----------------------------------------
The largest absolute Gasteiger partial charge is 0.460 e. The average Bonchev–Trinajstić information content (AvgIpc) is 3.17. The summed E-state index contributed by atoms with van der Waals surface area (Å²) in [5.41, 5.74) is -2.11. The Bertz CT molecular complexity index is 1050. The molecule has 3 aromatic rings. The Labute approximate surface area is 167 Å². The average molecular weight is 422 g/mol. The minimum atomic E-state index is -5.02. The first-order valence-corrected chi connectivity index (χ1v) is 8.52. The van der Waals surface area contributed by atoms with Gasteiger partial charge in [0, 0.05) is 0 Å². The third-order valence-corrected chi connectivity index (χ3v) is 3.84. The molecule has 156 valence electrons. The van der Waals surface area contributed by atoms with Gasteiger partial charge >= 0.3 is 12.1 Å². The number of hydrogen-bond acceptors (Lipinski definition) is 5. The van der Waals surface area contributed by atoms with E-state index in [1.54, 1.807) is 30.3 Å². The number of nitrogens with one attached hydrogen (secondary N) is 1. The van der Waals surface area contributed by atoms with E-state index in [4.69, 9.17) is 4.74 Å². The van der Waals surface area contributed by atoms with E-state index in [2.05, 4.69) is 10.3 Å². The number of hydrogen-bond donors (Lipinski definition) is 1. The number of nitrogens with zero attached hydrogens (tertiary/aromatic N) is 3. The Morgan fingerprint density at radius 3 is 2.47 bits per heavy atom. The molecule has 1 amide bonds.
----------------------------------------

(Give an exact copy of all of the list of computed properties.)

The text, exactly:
The largest absolute Gasteiger partial charge is 0.460 e. The average Bonchev–Trinajstić information content (AvgIpc) is 3.17. The summed E-state index contributed by atoms with van der Waals surface area (Å²) in [5.41, 5.74) is -2.11. The Bertz CT molecular complexity index is 1050. The molecule has 3 aromatic rings. The Labute approximate surface area is 167 Å². The average molecular weight is 422 g/mol. The minimum atomic E-state index is -5.02. The first-order valence-corrected chi connectivity index (χ1v) is 8.52. The van der Waals surface area contributed by atoms with Gasteiger partial charge in [0, 0.05) is 0 Å². The third-order valence-corrected chi connectivity index (χ3v) is 3.84. The molecule has 156 valence electrons. The van der Waals surface area contributed by atoms with Gasteiger partial charge >= 0.3 is 12.1 Å². The number of hydrogen-bond acceptors (Lipinski definition) is 5. The van der Waals surface area contributed by atoms with E-state index in [1.54, 1.807) is 30.3 Å². The number of nitrogens with one attached hydrogen (secondary N) is 1. The van der Waals surface area contributed by atoms with E-state index in [4.69, 9.17) is 4.74 Å². The van der Waals surface area contributed by atoms with E-state index in [2.05, 4.69) is 10.3 Å². The number of hydrogen-bond donors (Lipinski definition) is 1. The number of nitrogens with zero attached hydrogens (tertiary/aromatic N) is 3. The Morgan fingerprint density at radius 3 is 2.47 bits per heavy atom. The molecule has 1 amide bonds.